Naiyu Zheng, Shaokun Pang, Tomoyuki Oe, Carolyn A. Felix, Suzanne Wehrli and Ian A. Blair Pages 897 - 911 ( 15 )
Etoposide (VP-16), a DNA topoisomerase II poison widely used as an antineoplastic agent is also known to cause leukemia. One of its major metabolic pathways involves O-demethylation to etoposide catechol (etoposide-OH) by cytochrome P450 3A4 (CYP3A4). The catechol metabolite can undergo sequential one- and two-electron oxidations to form etoposide semi-quinone (etoposide-SQ) and etoposide quinone (etoposide-Q), respectively, which have both been implicated as cytotoxic metabolites. However, etoposide-Q is known to react with glutathione (GSH), which can protect DNA from oxidative damage by this reactive metabolite. In this study, etoposide-Q was reacted with GSH and the two etoposide-GSH conjugates were characterized. The major conjugate was etoposide-OH-6-SG and the minor product was etoposide-OH-2-SG. Etoposide-OH-6-SG, which arose from Michael addition of GSH to etoposide-Q, was characterized by mass spectrometry and 2-D NMR. It was identified as the sole product from in vitro metabolism experiments using recombinant human CYP3A4 or liver microsomes incubated with etoposide in the presence of GSH. Etoposide-OH- 6-SG was also detected from incubations of etoposide-OH and GSH alone. Therefore, the presence of etoposide-OH, which can be formed from etoposide metabolism by CYP3A4, is essential for formation of the GSH conjugate. The oxidation of etoposide-OH to a quinone intermediate is likely the precursor in the formation of etoposide-OH-6-SG.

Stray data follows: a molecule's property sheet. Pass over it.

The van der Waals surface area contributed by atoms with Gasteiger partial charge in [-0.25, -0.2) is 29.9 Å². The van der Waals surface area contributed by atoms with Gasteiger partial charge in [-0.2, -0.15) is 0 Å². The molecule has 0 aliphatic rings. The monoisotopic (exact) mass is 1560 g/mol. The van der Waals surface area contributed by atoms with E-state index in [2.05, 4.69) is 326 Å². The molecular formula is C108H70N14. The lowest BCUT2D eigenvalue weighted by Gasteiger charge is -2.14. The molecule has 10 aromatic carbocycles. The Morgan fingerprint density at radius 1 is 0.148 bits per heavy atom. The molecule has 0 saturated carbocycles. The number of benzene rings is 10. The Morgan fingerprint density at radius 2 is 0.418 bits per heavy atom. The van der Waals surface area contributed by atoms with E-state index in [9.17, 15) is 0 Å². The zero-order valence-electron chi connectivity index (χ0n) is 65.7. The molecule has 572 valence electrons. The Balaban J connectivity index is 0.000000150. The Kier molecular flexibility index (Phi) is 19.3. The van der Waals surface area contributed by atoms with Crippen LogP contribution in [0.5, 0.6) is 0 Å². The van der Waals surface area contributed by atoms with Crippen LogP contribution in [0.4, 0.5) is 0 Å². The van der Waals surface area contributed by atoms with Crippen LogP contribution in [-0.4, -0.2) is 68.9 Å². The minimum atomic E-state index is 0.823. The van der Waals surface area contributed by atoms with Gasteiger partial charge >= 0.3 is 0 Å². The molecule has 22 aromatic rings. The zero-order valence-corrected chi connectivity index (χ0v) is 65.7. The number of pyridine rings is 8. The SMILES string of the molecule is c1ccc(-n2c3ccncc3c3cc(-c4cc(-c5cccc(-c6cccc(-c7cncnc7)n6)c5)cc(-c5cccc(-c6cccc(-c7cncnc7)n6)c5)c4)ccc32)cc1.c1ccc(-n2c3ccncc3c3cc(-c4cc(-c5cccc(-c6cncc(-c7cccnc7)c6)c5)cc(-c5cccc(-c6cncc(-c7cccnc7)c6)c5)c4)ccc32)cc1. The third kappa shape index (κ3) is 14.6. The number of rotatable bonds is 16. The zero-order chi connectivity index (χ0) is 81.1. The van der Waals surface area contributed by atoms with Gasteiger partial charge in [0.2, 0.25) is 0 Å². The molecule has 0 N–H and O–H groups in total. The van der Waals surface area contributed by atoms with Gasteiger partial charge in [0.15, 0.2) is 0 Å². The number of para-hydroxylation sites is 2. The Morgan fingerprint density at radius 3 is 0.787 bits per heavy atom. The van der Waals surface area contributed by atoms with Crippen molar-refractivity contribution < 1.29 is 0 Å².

Etoposide metabolism, glutathione conjugate, etoposide catechol, etoposide quinone, human liver microsomes, cytochrome P450, mass spectrometry, NMR spectroscopy
Center for Cancer Pharmacology,University of Pennsylvania School of Medicine, 854 BRB II/III, 421 Curie Boulevard, Philadelphia, PA 19104-6160.